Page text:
Environmental stewardship is not an optional extra

As we reflect deeply on the plight of our planet,
can we convert concern into action?


By Dr Paul Hine, Principal, Saint Ignatius’ College Riverview 

On Wednesday 28 February, life at the College paused for an assembly that focused on the theme of Caring for Our Common Home.  

This was a time to reflect deeply on the raw beauty of nature, the complexity of life and biodiversity that exists on the planet and the role of stewardship that is assigned to each and every one of us as global citizens. Far from being someone else’s problem, it is our individual and collective responsibility to act in accord with environmental principles that will begin to redress some of the damage that has been inflicted on a planet that is now in significant need of repair and care.  

It demands a call to action in our homes, our schools and our communities, and one that is fully in accord with the theology of creation and respect for all forms of life on this tiny planet in an obscure part of the galaxy. We are part of an immense world and an infinite universe, one that boggles the mind with its vastness and complexity. But no matter how diminutive or small our actions may seem to be, they need to be undertaken to respond to the challenges of our time.  

There is no doubt that environmental management, climate change, respect for biodiversity and sustainability loom as the most important challenges of the present and the future. According to globally respected organisations such as SwissRe, the greatest threat to humankind is posed by climate change and the ongoing degradation of the planet’s fragile ecosystems, those which are already under significant stress and in some cases in collapse.  

Environmental scientists are very clear on their verdict: the only risk greater to the planet’s future than climate change and environmental damage is denial that it is happening – something that we have been guilty of for some time. The ongoing melting of the polar caps, the unfettered discharge of methane and carbon dioxide into the atmosphere, the unregulated and seemingly insatiable demand for energy which compounds each and every day, presents exponential difficulties in reducing consumption trends and the constant demand that is responsible for them.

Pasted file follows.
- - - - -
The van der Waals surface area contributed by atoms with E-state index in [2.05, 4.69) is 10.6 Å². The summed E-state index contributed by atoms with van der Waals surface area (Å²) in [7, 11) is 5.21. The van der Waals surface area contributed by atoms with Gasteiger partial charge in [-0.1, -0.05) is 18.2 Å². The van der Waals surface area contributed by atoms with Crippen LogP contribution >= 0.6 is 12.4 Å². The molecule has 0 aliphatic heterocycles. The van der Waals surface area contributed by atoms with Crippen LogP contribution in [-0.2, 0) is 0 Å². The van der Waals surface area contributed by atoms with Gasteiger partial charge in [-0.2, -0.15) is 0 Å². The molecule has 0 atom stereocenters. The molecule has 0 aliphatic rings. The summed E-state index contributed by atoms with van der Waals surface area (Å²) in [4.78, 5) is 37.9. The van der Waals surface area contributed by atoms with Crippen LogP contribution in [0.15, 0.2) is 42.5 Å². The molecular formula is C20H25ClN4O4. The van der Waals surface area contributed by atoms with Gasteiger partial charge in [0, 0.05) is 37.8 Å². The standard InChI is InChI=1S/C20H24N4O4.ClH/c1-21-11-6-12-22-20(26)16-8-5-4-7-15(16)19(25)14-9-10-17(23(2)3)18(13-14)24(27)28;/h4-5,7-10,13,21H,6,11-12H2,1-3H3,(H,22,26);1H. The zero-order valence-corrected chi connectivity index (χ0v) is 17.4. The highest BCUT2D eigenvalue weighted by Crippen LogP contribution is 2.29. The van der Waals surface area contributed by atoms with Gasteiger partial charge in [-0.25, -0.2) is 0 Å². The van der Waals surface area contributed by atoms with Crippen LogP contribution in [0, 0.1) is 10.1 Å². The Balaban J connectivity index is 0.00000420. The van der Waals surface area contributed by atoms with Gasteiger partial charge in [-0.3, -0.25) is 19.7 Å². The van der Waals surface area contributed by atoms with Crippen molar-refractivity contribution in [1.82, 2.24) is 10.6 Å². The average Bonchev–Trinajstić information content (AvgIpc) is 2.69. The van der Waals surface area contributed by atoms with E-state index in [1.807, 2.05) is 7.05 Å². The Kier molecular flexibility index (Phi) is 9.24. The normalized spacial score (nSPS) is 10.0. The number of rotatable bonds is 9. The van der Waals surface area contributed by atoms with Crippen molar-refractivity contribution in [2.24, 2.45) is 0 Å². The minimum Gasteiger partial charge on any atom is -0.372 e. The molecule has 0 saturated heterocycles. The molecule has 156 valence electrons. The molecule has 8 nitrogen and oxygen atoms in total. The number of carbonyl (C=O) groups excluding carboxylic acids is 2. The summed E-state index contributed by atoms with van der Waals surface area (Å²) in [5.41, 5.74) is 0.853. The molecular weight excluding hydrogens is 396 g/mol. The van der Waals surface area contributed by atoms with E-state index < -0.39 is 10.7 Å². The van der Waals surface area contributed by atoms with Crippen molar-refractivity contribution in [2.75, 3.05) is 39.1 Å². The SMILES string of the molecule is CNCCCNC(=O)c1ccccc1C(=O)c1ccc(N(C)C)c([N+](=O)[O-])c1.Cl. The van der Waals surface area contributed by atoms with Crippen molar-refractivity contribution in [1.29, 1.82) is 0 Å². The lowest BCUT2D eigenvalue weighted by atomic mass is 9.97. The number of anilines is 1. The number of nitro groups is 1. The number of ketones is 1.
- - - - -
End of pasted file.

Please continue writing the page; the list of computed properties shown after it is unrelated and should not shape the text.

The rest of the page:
Environmental data “will be summarised and forwarded to the College Board, for every organisation should embrace the moral imperative to account for their own environmental impact to their governing bodies. This is no longer an optional extra but is consistent with best practice in the corporate and civic world.” Graphic by Ekapol, Canva

Our special guest for the assembly was Byron Fay (OR2004), Executive Director of Climate200, an agency which does outstanding work to leverage government and corporations to respond to their own environmental challenges. Byron is the company’s Executive Director and is described on their website as: “a climate strategist, former Paris Agreement negotiator and adviser to the Independent Senator Tim Storer. Byron worked for a Biden-aligned Political Action Committee during the 2020 US presidential election, holds a Masters of Public Policy from the University of Oxford, and is a proud descendant of the Dharug nation.” 
At the assembly, he spoke with great passion and insight, having represented Australia at the World Summit in Paris recently and also having been invited to deliver an address at the National Press Club. His wisdom, insights and exhortations enabled the students to understand that they have a direct role to play in their school and in their communities.